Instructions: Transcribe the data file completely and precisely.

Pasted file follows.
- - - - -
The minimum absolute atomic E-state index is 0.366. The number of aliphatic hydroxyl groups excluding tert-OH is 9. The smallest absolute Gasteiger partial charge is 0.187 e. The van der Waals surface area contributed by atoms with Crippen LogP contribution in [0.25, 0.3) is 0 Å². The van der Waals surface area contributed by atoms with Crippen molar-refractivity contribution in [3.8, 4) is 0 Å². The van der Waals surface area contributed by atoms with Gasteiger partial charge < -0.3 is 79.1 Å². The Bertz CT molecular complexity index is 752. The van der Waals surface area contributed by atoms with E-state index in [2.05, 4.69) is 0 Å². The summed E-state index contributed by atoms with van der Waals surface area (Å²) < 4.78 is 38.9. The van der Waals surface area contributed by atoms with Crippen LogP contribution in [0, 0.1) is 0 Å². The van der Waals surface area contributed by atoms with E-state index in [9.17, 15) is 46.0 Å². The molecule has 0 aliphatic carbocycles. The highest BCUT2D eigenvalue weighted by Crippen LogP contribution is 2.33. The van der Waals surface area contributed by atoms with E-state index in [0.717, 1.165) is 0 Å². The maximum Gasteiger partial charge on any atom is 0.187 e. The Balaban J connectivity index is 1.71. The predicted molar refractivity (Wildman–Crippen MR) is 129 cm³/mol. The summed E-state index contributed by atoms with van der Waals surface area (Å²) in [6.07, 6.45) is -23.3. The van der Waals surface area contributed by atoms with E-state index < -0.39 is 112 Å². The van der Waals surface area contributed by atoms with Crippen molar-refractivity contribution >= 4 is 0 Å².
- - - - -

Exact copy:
The minimum absolute atomic E-state index is 0.366. The number of aliphatic hydroxyl groups excluding tert-OH is 9. The smallest absolute Gasteiger partial charge is 0.187 e. The van der Waals surface area contributed by atoms with Crippen LogP contribution in [0.25, 0.3) is 0 Å². The van der Waals surface area contributed by atoms with Crippen molar-refractivity contribution in [3.8, 4) is 0 Å². The van der Waals surface area contributed by atoms with Gasteiger partial charge < -0.3 is 79.1 Å². The Bertz CT molecular complexity index is 752. The van der Waals surface area contributed by atoms with E-state index in [2.05, 4.69) is 0 Å². The summed E-state index contributed by atoms with van der Waals surface area (Å²) < 4.78 is 38.9. The van der Waals surface area contributed by atoms with Crippen LogP contribution in [0, 0.1) is 0 Å². The van der Waals surface area contributed by atoms with E-state index in [9.17, 15) is 46.0 Å². The molecule has 0 aliphatic carbocycles. The highest BCUT2D eigenvalue weighted by Crippen LogP contribution is 2.33. The van der Waals surface area contributed by atoms with E-state index in [0.717, 1.165) is 0 Å². The maximum Gasteiger partial charge on any atom is 0.187 e. The Balaban J connectivity index is 1.71. The predicted molar refractivity (Wildman–Crippen MR) is 129 cm³/mol. The summed E-state index contributed by atoms with van der Waals surface area (Å²) in [6.07, 6.45) is -23.3. The van der Waals surface area contributed by atoms with E-state index < -0.39 is 112 Å². The van der Waals surface area contributed by atoms with Crippen molar-refractivity contribution >= 4 is 0 Å².